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U.S. Closes Door On Combat Aircraft for Ukraine, Citing 'High Risk'

INTERNATIONAL: The United States on Wednesday,March 9, has closed the door on supplying combat aircraft to Ukraine, saying the intelligence community assessed it would be a "high risk" move that could increase the chances of a Russian escalation with NATO.

NATO ally Poland has surprised Washington on Tuesday with a public offer to transfer its Russian-made MiG-29 fighter jets to a U.S. base in Germany as a way to replenish Ukraine's air force. Kyiv has implored the West for combat aircraft.

Pentagon spokesman John Kirby has explained the U.S. decision, saying that the transfer of MiG-29s would change little for Ukraine relative to Russian capabilities, and has stressed U.S. support for supplying other types of weapons.

Pentagon Spokesman, John Kirby has said, he has discussed with Minister Błaszczak the proposal to send MiG 29 fighter aircraft to Ukraine and specifically the notion of doing so by way of transfer to U.S. custody. Secretary Austin has thanked the minister for Poland's willingness to continue to look for ways to assist Ukraine, but Kirby has stressed that the U.S. do not support the transfer of additional fighter aircraft to the Ukrainian Air Force at this time and therefore have no desire to see them in their custody either.

He believes the best way to support Ukrainian defense is by providing them the weapons and the systems that they need most to defeat Russian aggression, in particular, anti-armor and air defense. The United States, along with other nations, continue to send them these weapons, and Kirby has said they are being used with great effect. The slowed Russian advance in the North and the contested airspace over Ukraine is evidence alone of that. Although Russian air capabilities are significant, their effectiveness has been limited due to Ukrainian strategic, operational and tactical ground-based air defense systems, surface to air missiles and MANPADS. Secondly, Ukrainian Air Force currently has several squadrons of fully mission-capable aircraft. Pentagon assess that adding aircraft to the Ukrainian inventory is not likely to significantly change the effectiveness of the Ukrainian Air Force relative to Russian capabilities. Therefore, Kirby says that the gain from transferring those MiG 29s is low. And finally, the intelligence community has assessed that the transfer of MiG 29 to Ukraine may be mistaken as escalatory and could result in significant Russian reaction that might increase the prospects of a military escalation with NATO. Therefore, we also assess the transfer of the MiG 29 to Ukraine to be high risk.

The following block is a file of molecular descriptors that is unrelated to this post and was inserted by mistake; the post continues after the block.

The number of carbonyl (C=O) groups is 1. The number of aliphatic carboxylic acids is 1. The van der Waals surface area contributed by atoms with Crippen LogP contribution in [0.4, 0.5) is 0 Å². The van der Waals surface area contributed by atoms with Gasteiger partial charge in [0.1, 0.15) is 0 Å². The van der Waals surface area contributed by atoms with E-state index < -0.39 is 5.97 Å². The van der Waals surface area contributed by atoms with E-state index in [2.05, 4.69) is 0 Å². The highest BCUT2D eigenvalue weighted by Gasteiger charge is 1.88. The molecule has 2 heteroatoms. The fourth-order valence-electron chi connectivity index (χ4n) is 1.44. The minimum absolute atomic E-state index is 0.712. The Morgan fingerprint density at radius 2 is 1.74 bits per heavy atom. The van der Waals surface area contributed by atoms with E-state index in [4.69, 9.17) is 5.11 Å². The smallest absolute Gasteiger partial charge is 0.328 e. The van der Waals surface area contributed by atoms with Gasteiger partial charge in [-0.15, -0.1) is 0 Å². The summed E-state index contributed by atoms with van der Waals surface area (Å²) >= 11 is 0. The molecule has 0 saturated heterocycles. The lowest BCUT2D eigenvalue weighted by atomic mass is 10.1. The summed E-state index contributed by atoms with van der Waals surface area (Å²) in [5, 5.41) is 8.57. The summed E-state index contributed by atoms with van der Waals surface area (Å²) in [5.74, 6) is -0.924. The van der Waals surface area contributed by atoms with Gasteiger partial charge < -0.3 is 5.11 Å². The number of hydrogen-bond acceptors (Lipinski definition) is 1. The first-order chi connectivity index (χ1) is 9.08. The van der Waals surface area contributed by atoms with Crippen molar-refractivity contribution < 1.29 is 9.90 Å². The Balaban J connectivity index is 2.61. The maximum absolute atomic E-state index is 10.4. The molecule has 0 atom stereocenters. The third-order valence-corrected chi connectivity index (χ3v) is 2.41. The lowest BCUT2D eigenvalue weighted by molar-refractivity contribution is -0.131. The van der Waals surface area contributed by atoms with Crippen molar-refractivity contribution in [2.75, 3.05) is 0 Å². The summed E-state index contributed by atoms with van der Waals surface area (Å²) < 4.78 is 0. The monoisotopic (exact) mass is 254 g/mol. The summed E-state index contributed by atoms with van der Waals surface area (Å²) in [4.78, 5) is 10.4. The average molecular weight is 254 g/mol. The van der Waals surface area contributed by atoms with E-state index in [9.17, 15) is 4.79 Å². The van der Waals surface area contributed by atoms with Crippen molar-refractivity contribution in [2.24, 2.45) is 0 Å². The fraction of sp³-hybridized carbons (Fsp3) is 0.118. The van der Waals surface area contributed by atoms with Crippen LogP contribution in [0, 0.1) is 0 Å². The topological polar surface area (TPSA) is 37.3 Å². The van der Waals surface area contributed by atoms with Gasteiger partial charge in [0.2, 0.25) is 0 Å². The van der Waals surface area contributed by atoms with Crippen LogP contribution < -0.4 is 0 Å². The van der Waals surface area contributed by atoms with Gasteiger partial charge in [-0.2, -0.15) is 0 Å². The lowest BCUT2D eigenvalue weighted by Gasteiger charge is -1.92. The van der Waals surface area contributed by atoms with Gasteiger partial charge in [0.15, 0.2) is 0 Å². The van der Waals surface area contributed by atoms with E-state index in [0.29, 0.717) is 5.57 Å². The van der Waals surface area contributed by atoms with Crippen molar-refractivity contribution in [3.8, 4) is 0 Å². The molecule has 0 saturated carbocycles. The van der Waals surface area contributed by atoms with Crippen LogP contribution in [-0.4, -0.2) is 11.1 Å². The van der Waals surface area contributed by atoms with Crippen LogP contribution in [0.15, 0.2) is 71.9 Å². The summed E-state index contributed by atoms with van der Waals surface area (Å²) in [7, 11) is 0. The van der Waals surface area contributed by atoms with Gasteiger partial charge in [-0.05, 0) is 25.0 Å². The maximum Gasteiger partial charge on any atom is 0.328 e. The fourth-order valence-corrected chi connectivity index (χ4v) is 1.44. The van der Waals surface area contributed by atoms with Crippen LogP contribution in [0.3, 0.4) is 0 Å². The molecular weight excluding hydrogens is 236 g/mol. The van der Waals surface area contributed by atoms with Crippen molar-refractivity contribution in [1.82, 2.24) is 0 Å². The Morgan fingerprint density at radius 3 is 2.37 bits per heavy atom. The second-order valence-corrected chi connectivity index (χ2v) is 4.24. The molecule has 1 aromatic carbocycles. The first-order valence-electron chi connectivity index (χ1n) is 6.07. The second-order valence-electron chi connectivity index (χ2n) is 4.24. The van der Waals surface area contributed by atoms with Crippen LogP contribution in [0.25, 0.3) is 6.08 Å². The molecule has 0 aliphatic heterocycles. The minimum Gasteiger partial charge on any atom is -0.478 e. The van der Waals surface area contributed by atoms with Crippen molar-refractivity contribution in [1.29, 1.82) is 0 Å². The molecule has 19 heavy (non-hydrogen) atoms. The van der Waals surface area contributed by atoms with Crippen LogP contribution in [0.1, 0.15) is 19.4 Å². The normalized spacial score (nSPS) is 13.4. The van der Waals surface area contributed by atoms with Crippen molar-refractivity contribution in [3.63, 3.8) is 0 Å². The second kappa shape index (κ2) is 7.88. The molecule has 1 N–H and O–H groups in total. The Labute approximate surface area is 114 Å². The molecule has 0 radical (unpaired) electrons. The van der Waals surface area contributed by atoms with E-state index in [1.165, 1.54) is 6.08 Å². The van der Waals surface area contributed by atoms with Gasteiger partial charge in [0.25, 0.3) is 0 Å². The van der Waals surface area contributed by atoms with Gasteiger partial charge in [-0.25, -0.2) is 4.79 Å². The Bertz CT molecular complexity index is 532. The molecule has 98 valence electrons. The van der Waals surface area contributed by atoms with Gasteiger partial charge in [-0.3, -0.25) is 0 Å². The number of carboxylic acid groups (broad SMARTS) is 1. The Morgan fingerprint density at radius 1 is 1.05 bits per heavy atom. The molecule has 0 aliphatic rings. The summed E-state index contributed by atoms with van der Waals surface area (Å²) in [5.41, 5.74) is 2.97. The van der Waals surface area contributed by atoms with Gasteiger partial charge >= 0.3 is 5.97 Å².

The Ukrainian Air Force currently has squadrons of mission-capable aircraft, and additional MiGs would provide little gain, overall, Kirby has said.

Kirby kas declined to offer details on what specifically drove the U.S. intelligence assessment.

The United States has sought to speed weapons deliveries to Ukraine. But it shuddered on Tuesday at the prospect of flying combat aircraft from NATO territory into the war zone.

Russia's defense ministry has warned this week that countries even offering airfields to Ukraine let alone flying in fighter jets for attacks on Russia may be considered as having entered the conflict.

NATO has said it does not want direct conflict with Russia, a fellow nuclear-armed power, and President Joe Biden has ruled out sending U.S. troops into Ukraine to fight, something the Pentagon has said would apply to troops on the ground or in the air, flying missions.

The United States has also ruled out calls from Kyiv to create a no-fly zone over Ukraine, something military experts say would be equivalent to the United States entering the war against Russia.


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